In September 2019 Facebook announced it’s policy to not fact check political ads. Is Facebook responsible for the information on it’s site? There is a long standing law relating to the internet that if you are a platform where people post content you are not responsible or liable for that content; even if it is published anonymously. Review sites and especially negative review sites have hidden behind this law for over a decade and been supported by the courts with judges publicly criticizing the practices of such sites Ripoff Report is a big example of this.
Here is a article written by http://bit.ly/362QLGK
“The Ripoff RoadWhen I was growing up, I remember hearing about the dangers lurking on Interstate 75, which runs from Michigan to Florida. It used to be called “Ripoff Road” because of all the sleazy service stations that preyed on tourists heading south.
While checking under the hood, a pump jockey would put Alka Seltzer tablets in the battery, and wait for the explosion so he could sell the motorist a new battery. Consumer protection investigators caught I-75 mechanics spraying barbecue sauce on car alternators and using surgical instruments to slash tires, all so they could turn around and sell new parts and services to the drivers whose cars they’d sabotaged.
I started thinking about businesses that profit out of problems that they themselves have created as I was preparing to write about Ripoff Report. Ripoff Report is famous, or infamous, for running reviews on products and services. The reviews are invariably negative and they rank very high on Google searches. But Ripoff Report doesn’t fact check the reviews before publishing them. “Who are we to say what is true or not?,” Ripoff Report says on its site. “We are not a judge and jury.” And after publication, Ripoff Report stubbornly digs in its heels about editing or deleting reviews if they are wrong. While the target of a false or negative review does have a couple of options for responding that don’t involve contracting services from Ripoff Report, these alternatives tend to be ineffective.
Of course, Ripoff Report tries to cast its activities in a spunky, populist light. Ripoff Report says it’s all for the average guy and gal against the businesses who would do him or her wrong. The site is peppered with fiery slogans:
“By consumers, for consumers.”
“Don’t let them get away with it!.“
“Let the truth be known!”
That last slogan is rather ironic, because Ripoff Report acknowledges it lacks “the internal resources” to ensure that the posts on the site are truthful. A good number of the posts aren’t accurate and they cause real grief for victims, often small businesses that aren’t well equipped to fight back.
A 2013 story in Forbes magazine did an excellent job of tracking down business owners and others who say they were unfairly maligned by Ripoff Report reviews and who were suffering dire consequences. There’s a record company that witnessed several defections by artists after a band that was unhappy with a contract attacked it on Ripoff Report; an interior designer who said a bad Ripoff Report review caused her business to collapse and who was forced to start renting out rooms to make ends meet; and a software company which saw revenues sliced by two-thirds after being run through the Ripoff Report wringer.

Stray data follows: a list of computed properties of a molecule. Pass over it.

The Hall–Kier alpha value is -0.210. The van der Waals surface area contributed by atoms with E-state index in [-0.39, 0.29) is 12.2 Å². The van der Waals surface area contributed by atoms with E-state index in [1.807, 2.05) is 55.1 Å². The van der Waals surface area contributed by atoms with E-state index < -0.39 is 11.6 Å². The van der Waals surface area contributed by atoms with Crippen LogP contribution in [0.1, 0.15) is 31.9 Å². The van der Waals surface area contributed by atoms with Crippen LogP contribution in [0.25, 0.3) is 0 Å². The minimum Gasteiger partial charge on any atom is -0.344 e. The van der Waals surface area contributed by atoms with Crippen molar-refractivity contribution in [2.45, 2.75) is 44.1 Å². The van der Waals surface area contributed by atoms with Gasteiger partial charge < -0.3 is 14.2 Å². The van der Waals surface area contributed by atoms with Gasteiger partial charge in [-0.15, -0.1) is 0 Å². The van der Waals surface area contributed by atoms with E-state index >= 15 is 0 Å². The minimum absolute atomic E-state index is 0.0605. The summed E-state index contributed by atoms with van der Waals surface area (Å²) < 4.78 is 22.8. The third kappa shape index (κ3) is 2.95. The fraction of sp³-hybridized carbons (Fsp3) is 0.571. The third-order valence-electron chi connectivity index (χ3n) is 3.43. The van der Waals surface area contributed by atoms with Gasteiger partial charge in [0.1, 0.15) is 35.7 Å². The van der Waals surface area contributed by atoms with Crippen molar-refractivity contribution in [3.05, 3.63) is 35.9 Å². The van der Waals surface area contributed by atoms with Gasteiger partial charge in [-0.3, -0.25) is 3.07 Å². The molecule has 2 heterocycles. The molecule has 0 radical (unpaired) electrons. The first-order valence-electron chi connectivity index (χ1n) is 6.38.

Ripoff Report even allows highly personal attacks like the one on the woman named Robin who was accused of passing AIDS onto four men. Her picture was posted alongside the slur.
To really counter the damage done by Ripoff Report, you have to pay Ripoff Report to enter into the “reputation management” program it offers. Either that, or hire a lawyer to try to get a court takedown order—which Ripoff Report may or may not recognize.
Granted, the analogy between Ripoff Road and Ripoff Report isn’t perfect. After all, Ripoff Report doesn’t actually write the negative reviews. The site just publishes them. But Ripoff Report profits handsomely by playing the role of enabler, taking advantage of internet law that doesn’t hold websites accountable for what they publish, the way that say, newspapers, can be called to account with libel suits.
Whatever you might say about Ripoff Report, it’s impossible to ignore it. The site claims more than 250,000 visitors a day and over 100 million visitors annually.
In the post that follows, I’ll delve into how Ripoff Report operates, the options the site offers those targeted by negative reviews and what you should do if you wind up getting raked over the coals on Ripoff Report. And, at the end of this article, I go over a tactic that is the real legal solution to actually getting Ripoff Reports completely and fully removed from the Internet, not just search results.
My main advice, however, is to plan your strategy carefully and consult qualified legal counsel, and if possible, businesses that have gone through the same situation. While Ripoff Report offers the right of rebuttal to reviewed businesses free of charge, that’s an option that may do more harm than good, in most cases.
America’s Worst Websites
A few years ago, when Fox’s O’Reilly Factor was the most popular news show on cable TV, it ran a segment on “The Worst Websites in America.” The very first website nominated by a tech journalist on the Fox panel was Rip Off Report. “Anybody can smear a company,” O’Reilly said, summing things up, after the expert had finished her presentation. “This website doesn’t check out whether the smear’s legitimate or not. They post the smear. If the company wants the smear off, they gotta’ pony up. It’s extortion.”